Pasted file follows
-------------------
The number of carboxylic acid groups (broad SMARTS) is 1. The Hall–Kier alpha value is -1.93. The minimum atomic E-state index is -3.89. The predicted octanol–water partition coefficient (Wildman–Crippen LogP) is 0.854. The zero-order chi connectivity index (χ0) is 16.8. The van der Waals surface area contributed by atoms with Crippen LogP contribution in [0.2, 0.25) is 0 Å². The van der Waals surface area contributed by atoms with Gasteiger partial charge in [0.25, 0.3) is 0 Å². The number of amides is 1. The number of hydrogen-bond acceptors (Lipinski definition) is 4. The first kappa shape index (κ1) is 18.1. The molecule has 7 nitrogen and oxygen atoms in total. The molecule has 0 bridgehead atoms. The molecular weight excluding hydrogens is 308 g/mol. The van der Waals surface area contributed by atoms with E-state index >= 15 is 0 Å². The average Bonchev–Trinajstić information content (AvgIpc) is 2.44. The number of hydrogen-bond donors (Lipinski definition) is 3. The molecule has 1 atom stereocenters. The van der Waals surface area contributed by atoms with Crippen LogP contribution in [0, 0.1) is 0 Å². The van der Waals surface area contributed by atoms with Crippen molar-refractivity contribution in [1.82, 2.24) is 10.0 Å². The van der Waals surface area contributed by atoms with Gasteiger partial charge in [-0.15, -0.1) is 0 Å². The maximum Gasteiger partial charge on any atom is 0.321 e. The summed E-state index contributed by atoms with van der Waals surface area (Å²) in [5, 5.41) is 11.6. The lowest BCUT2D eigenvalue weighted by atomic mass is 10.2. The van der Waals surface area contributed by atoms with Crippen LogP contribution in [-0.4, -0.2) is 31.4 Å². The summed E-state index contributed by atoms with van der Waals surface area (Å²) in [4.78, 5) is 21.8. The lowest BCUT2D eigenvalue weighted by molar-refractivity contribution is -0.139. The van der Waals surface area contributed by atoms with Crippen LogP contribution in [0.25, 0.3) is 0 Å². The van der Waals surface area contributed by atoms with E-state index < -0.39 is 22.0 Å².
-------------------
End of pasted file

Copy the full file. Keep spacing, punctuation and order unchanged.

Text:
The number of carboxylic acid groups (broad SMARTS) is 1. The Hall–Kier alpha value is -1.93. The minimum atomic E-state index is -3.89. The predicted octanol–water partition coefficient (Wildman–Crippen LogP) is 0.854. The zero-order chi connectivity index (χ0) is 16.8. The van der Waals surface area contributed by atoms with Crippen LogP contribution in [0.2, 0.25) is 0 Å². The van der Waals surface area contributed by atoms with Gasteiger partial charge in [0.25, 0.3) is 0 Å². The number of amides is 1. The number of hydrogen-bond acceptors (Lipinski definition) is 4. The first kappa shape index (κ1) is 18.1. The molecule has 7 nitrogen and oxygen atoms in total. The molecule has 0 bridgehead atoms. The molecular weight excluding hydrogens is 308 g/mol. The van der Waals surface area contributed by atoms with E-state index >= 15 is 0 Å². The average Bonchev–Trinajstić information content (AvgIpc) is 2.44. The number of hydrogen-bond donors (Lipinski definition) is 3. The molecule has 1 atom stereocenters. The van der Waals surface area contributed by atoms with Crippen LogP contribution in [0, 0.1) is 0 Å². The van der Waals surface area contributed by atoms with Crippen molar-refractivity contribution in [1.82, 2.24) is 10.0 Å². The van der Waals surface area contributed by atoms with Gasteiger partial charge in [-0.15, -0.1) is 0 Å². The maximum Gasteiger partial charge on any atom is 0.321 e. The summed E-state index contributed by atoms with van der Waals surface area (Å²) in [5, 5.41) is 11.6. The lowest BCUT2D eigenvalue weighted by atomic mass is 10.2. The van der Waals surface area contributed by atoms with Crippen LogP contribution in [-0.4, -0.2) is 31.4 Å². The summed E-state index contributed by atoms with van der Waals surface area (Å²) in [4.78, 5) is 21.8. The lowest BCUT2D eigenvalue weighted by molar-refractivity contribution is -0.139. The van der Waals surface area contributed by atoms with Crippen LogP contribution in [0.25, 0.3) is 0 Å². The van der Waals surface area contributed by atoms with E-state index < -0.39 is 22.0 Å².